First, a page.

(Chicago Tribune)--In front of enormous windows overlooking Lake Michigan, Gordon Quinn sat at a small white table at a rehabilitation hospital facing speech language pathologist Kate Webler.
Only Webler’s eyes were visible from behind a mask, face shield and goggles. She asked Quinn to place a white plastic straw in his mouth, then suggested he sing “Happy Birthday” through it — an exercise meant to help him stretch and relax his vocal cords.
Instead, Quinn began singing the Rolling Stones’ “You Can’t Always Get What You Want.” Webler laughed and urged him on.
It was a moment of levity in an otherwise difficult six-week-long journey for Quinn, a renowned Chicago documentary filmmaker — known for movies such as “Hoop Dreams” — who came down with COVID-19 in March. Quinn, 77, spent about a month at Northwestern Memorial Hospital, including nearly two weeks on a ventilator. He was so sick, at one point, that he told his doctors he’d rather obtain a do-not-resuscitate order than be placed on a ventilator again.
By mid-April, he was well enough to leave the hospital, but he still couldn’t walk very far on his own. He couldn’t control his fingers well enough to type the pass code into his cellphone. He had trouble swallowing and speaking. So, instead of going home, he went to the Shirley Ryan AbilityLab, a rehabilitation hospital in Chicago.
“When you’re that sick, the question is are you going to live or die,” Quinn said. “Once you start rehab, the whole mindset changes because rehab is about getting your strength back, getting back into the world.”
Quinn, like many severely ill COVID-19 patients, found that surviving the disease was merely the first leg of the journey to overcoming it. Each day in Illinois, more than 1,000 COVID-19 patients are fighting for their lives in intensive care units in hospitals across the state. But when they get past the worst of the illness, many are finding that they need help to return to normal life and must spend hours a day in therapy at special rehabilitation hospitals, rehab units within traditional hospitals, skilled nursing facilities, outpatient facilities or at home. And that’s to say nothing of the longer-term health problems that some physicians say may follow COVID-19 patients.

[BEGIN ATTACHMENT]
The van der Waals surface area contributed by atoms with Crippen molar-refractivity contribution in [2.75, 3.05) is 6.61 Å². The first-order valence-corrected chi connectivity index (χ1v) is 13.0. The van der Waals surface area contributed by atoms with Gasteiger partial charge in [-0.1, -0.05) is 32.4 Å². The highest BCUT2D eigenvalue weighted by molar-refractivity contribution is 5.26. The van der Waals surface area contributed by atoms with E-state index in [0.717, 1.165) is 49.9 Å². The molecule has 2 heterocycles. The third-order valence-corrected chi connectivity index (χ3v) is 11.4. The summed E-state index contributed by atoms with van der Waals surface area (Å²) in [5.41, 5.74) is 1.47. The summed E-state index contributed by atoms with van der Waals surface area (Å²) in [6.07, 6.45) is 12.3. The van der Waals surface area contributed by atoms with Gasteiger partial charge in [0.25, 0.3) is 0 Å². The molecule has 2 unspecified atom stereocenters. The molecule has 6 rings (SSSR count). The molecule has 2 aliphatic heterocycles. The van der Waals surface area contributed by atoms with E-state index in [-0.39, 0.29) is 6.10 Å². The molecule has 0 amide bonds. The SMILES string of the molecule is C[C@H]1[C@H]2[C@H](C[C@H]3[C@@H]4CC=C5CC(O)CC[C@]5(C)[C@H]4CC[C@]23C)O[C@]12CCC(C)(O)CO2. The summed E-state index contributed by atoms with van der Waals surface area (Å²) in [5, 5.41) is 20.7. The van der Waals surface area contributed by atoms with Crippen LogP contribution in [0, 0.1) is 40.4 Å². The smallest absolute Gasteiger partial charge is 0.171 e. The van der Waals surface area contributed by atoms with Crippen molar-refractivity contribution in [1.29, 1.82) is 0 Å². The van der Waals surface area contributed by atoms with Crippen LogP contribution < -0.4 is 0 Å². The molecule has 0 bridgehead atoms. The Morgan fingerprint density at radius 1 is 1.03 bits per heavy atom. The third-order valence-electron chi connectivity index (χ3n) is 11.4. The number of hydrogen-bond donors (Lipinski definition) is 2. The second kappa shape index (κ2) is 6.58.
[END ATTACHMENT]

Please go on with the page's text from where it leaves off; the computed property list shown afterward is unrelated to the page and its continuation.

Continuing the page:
“It’s one thing to survive the infection, but what’s next?" said Dr. Leslie Rydberg, an attending physician at the AbilityLab.
Patients recovering from COVID-19 face some of the same obstacles as others who have been on ventilators, such as trouble swallowing and talking. They also often must work on their strength, as do many types of patients who are laid up in hospital beds for weeks on end.
But COVID-19 survivors also face some unique challenges. Therapists say patients recovering from severe cases of COVID-19 often tire very easily, after only a couple moments of activity. They may have significant fluctuations in blood pressure, such as very high when in bed and very low when doing therapy.
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